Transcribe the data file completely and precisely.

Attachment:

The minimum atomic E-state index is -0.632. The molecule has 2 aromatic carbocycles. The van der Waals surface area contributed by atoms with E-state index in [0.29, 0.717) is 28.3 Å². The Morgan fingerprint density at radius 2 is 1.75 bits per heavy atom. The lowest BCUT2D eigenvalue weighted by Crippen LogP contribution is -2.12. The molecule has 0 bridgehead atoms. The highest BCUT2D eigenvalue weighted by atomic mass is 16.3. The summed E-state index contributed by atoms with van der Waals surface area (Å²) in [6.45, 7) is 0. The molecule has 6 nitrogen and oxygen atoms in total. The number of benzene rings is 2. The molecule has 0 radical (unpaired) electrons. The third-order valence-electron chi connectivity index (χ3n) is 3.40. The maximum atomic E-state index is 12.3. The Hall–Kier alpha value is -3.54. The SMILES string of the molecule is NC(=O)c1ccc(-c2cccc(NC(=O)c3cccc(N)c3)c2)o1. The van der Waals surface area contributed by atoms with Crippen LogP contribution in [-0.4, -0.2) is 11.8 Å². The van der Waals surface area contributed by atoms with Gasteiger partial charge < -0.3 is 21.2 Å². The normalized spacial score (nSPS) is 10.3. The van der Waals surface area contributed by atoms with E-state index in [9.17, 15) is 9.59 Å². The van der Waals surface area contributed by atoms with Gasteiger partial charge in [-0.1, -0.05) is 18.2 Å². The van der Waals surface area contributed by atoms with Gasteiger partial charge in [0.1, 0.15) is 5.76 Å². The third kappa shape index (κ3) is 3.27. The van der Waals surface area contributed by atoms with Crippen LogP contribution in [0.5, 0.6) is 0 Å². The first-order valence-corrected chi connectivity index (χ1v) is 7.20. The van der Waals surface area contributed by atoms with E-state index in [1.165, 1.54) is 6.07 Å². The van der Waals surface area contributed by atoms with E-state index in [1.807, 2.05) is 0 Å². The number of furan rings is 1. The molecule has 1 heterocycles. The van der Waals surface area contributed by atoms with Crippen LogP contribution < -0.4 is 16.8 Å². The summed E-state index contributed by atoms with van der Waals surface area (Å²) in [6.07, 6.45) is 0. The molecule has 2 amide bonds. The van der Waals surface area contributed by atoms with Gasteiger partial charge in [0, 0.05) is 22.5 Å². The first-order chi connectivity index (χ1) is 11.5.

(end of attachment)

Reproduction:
The minimum atomic E-state index is -0.632. The molecule has 2 aromatic carbocycles. The van der Waals surface area contributed by atoms with E-state index in [0.29, 0.717) is 28.3 Å². The Morgan fingerprint density at radius 2 is 1.75 bits per heavy atom. The lowest BCUT2D eigenvalue weighted by Crippen LogP contribution is -2.12. The molecule has 0 bridgehead atoms. The highest BCUT2D eigenvalue weighted by atomic mass is 16.3. The summed E-state index contributed by atoms with van der Waals surface area (Å²) in [6.45, 7) is 0. The molecule has 6 nitrogen and oxygen atoms in total. The number of benzene rings is 2. The molecule has 0 radical (unpaired) electrons. The third-order valence-electron chi connectivity index (χ3n) is 3.40. The maximum atomic E-state index is 12.3. The Hall–Kier alpha value is -3.54. The SMILES string of the molecule is NC(=O)c1ccc(-c2cccc(NC(=O)c3cccc(N)c3)c2)o1. The van der Waals surface area contributed by atoms with Crippen LogP contribution in [-0.4, -0.2) is 11.8 Å². The van der Waals surface area contributed by atoms with Gasteiger partial charge < -0.3 is 21.2 Å². The normalized spacial score (nSPS) is 10.3. The van der Waals surface area contributed by atoms with E-state index in [9.17, 15) is 9.59 Å². The van der Waals surface area contributed by atoms with Gasteiger partial charge in [-0.1, -0.05) is 18.2 Å². The van der Waals surface area contributed by atoms with Gasteiger partial charge in [0.1, 0.15) is 5.76 Å². The third kappa shape index (κ3) is 3.27. The van der Waals surface area contributed by atoms with Crippen LogP contribution in [0.5, 0.6) is 0 Å². The first-order valence-corrected chi connectivity index (χ1v) is 7.20. The van der Waals surface area contributed by atoms with E-state index in [1.165, 1.54) is 6.07 Å². The van der Waals surface area contributed by atoms with E-state index in [1.807, 2.05) is 0 Å². The number of furan rings is 1. The molecule has 1 heterocycles. The van der Waals surface area contributed by atoms with Crippen LogP contribution < -0.4 is 16.8 Å². The summed E-state index contributed by atoms with van der Waals surface area (Å²) in [6.07, 6.45) is 0. The molecule has 2 amide bonds. The van der Waals surface area contributed by atoms with Gasteiger partial charge in [0, 0.05) is 22.5 Å². The first-order chi connectivity index (χ1) is 11.5.